"Queen of the Damned"

The late R&B star Aaliyah haunts an Anne Rice adaptation that feels like a vampire's life: It goes on forever.

By Damien Cave
Published February 22, 2002 9:00PM (EST)

"Queen of the Damned" feels like a vampire's life: endless. I suppose it captures the spirit of Anne Rice's bestselling vampire chronicles, at least in that sense. Just as the author's characters suffer through their immortality, as they crave closure and a death to their blood-sucking madness, so "Queen of the Damned" demands an end to its own misery.

Virgin vampire fans will be confused by the cliché-addled dialogue, clumsy directing and eardrum-bursting sound effects, while those who have come to love Rice's dark, tragic novels will wonder what they've wandered into. The movie is not a complete failure; arresting scenes with Aaliyah -- the beloved 22-year-old pop star who died last summer while playing the film's queen -- stanch the pain, as do a handful of impressive sets. But "Queen of the Damned" ultimately belongs in video-store hell, far away from better genre movies such as "Cronos" or "The Crow" and somewhere near Rice's last filmed failure, Neil Jordan's version of "Interview With the Vampire."

This film's largest problem lies in director Michael Rymer's inability to create a clear story line. It's true that Rymer, critically acclaimed in his native Australia, faced a difficult task. Rice's novel, at 491 pages, is filled with long-winded back story about the world's first vampires and a globetrotting tendency that doesn't lend itself to dramatic adaptation. But sheer mass is no excuse for the incoherent mess Rymer has created. His final distillation, with the assistance of writers Scott Abbott and Michael Petroni, answers questions that were better left to the book and ignores those that might have given the movie more depth.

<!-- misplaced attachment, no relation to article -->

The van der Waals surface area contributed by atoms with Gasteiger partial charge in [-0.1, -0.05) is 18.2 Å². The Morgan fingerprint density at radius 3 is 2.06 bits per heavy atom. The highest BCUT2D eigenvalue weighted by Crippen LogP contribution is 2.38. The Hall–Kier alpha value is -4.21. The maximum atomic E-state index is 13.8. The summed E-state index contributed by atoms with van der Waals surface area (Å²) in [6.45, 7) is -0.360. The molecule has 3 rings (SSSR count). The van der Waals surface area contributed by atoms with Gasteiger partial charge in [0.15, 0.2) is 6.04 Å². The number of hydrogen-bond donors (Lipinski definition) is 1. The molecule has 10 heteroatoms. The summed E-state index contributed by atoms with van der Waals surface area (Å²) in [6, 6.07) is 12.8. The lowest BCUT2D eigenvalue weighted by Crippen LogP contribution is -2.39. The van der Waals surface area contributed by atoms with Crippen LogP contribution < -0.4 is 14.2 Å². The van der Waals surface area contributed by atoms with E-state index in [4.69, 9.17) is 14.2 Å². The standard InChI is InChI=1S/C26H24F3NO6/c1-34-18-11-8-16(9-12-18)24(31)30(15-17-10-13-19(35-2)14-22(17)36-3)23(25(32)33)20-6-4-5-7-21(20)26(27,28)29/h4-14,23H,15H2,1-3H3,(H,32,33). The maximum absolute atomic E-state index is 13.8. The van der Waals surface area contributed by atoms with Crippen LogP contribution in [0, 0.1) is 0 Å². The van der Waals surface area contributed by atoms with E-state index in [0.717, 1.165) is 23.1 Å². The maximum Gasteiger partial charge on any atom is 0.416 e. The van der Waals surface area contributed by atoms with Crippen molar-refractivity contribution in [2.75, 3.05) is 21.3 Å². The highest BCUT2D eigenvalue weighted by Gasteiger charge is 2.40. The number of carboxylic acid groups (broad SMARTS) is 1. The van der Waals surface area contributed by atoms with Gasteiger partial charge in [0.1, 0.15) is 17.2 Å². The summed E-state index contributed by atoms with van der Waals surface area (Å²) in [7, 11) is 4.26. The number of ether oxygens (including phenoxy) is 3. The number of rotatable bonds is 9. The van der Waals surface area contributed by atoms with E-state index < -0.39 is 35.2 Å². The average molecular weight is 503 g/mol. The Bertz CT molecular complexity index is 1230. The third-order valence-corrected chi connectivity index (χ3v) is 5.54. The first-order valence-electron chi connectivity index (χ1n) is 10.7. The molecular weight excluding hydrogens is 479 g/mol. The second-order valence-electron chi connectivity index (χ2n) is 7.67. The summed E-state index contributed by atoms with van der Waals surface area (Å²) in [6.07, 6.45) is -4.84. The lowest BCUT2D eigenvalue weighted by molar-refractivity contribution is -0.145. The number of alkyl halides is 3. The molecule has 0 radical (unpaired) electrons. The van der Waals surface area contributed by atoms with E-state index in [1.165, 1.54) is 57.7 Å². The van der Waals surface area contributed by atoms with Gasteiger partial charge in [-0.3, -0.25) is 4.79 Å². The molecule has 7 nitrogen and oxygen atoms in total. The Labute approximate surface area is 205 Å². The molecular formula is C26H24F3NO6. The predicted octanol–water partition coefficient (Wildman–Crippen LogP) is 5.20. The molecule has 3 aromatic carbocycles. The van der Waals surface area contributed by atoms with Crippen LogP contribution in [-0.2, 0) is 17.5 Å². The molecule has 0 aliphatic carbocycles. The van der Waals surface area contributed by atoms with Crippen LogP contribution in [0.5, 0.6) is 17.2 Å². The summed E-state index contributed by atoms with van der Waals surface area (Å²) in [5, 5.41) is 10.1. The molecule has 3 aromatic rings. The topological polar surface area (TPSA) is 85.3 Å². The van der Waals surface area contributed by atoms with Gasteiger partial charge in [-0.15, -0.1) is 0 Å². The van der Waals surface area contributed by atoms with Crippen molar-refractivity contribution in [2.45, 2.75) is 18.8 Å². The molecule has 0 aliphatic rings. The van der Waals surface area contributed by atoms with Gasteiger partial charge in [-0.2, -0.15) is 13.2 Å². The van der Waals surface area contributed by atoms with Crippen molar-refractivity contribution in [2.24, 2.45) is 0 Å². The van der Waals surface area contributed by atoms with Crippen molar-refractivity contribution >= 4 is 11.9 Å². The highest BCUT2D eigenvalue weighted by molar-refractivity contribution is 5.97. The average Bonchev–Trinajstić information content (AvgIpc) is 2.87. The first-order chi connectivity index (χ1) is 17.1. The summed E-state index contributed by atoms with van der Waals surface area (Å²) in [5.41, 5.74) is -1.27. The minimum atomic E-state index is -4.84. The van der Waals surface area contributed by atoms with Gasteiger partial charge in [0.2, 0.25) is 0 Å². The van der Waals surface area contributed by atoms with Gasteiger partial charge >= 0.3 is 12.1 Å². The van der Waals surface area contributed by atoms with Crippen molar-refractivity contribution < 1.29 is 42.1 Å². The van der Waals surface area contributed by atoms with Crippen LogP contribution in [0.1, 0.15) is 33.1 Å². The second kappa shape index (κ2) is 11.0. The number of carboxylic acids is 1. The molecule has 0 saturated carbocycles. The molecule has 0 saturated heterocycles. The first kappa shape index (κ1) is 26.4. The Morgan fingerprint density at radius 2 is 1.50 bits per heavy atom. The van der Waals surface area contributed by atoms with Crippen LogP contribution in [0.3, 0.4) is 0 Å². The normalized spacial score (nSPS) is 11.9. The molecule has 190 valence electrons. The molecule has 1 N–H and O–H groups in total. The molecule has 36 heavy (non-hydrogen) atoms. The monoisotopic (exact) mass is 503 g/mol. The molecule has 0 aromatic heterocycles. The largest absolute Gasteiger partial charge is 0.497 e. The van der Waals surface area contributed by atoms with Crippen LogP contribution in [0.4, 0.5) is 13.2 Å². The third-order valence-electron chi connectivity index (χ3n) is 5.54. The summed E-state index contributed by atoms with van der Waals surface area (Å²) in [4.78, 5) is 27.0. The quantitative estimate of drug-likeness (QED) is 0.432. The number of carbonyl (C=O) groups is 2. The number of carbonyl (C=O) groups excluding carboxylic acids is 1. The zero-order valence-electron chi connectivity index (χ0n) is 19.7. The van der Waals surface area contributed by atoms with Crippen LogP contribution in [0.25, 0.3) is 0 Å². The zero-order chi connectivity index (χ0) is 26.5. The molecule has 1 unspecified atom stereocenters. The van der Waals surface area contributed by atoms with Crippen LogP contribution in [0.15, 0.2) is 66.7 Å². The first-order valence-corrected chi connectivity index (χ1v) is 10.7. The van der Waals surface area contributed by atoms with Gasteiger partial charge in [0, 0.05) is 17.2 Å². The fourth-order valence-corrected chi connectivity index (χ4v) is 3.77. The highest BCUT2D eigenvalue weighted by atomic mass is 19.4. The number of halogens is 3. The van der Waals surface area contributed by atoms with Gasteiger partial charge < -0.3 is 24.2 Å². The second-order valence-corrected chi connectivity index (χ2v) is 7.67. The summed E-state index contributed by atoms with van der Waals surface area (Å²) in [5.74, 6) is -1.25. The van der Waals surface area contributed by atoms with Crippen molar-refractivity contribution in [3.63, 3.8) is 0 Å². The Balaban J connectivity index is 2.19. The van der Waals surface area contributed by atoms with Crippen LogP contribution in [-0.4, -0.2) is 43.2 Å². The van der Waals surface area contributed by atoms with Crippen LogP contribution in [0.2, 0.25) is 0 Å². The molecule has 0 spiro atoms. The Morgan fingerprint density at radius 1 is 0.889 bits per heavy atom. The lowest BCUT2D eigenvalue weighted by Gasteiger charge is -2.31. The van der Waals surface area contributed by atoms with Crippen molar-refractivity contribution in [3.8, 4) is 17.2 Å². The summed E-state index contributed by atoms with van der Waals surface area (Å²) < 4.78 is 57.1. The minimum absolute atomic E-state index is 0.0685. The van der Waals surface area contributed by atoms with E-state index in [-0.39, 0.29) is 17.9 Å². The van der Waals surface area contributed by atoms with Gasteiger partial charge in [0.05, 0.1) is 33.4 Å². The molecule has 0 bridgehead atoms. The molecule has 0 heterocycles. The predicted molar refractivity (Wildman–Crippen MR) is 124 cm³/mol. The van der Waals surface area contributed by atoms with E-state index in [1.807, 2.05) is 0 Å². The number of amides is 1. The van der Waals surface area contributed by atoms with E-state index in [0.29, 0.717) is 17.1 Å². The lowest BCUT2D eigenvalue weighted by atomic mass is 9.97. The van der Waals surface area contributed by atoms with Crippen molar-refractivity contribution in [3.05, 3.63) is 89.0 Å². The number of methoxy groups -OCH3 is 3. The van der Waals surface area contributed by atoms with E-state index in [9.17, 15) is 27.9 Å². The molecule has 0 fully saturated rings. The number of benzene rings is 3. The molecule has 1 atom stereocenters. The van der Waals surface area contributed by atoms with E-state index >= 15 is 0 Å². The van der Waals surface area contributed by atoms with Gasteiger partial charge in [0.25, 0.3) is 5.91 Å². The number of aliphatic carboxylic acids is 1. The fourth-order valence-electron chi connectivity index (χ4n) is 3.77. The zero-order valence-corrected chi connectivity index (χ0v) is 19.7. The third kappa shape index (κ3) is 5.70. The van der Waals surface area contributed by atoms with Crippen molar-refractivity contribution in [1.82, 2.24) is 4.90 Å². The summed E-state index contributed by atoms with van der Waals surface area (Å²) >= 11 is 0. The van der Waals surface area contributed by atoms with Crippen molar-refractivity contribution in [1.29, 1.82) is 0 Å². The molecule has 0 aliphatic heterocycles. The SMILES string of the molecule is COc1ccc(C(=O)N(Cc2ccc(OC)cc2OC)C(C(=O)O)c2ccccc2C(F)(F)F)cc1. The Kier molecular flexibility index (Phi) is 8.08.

"Queen of the Damned" tries to focus on the vampire Lestat, who awakens at the start of the movie to become a rock star. It makes him the hub around which other characters spin, and the able Stuart Townsend nearly has enough stage presence to keep the cast close. With his dark eyes, dark hair and Aussie-tinged French accent, his Lestat is far more believable than Tom Cruise's version in the Jordan film.

But Lestat has too many people to keep track of. Before the evil Queen Akasha appears halfway through the movie -- at a coven bar where Aaliyah gets the chance to writhe on the dance floor -- the audience is introduced to a score of characters and subplots. There's Lestat and his band who appear at a press conference, and then a flashback to Lestat and Marius (Vincent Perez), the ancient vampire who gave Lestat "the Dark Gift." Rymer also introduces the queen early on, in a form of marble-encased hibernation, and Jesse (Marguerite Moreau), a student of the paranormal who meets Lestat outside a vampire bar. Oh yeah, and Jesse also has both a scholarly mentor and a benign vampire aunt (the talented Lena Olin from "Chocolat") who rivals the queen in strength, knows Lestat and appears to Jesse regularly in dreams, always telling her to go live "with her own kind."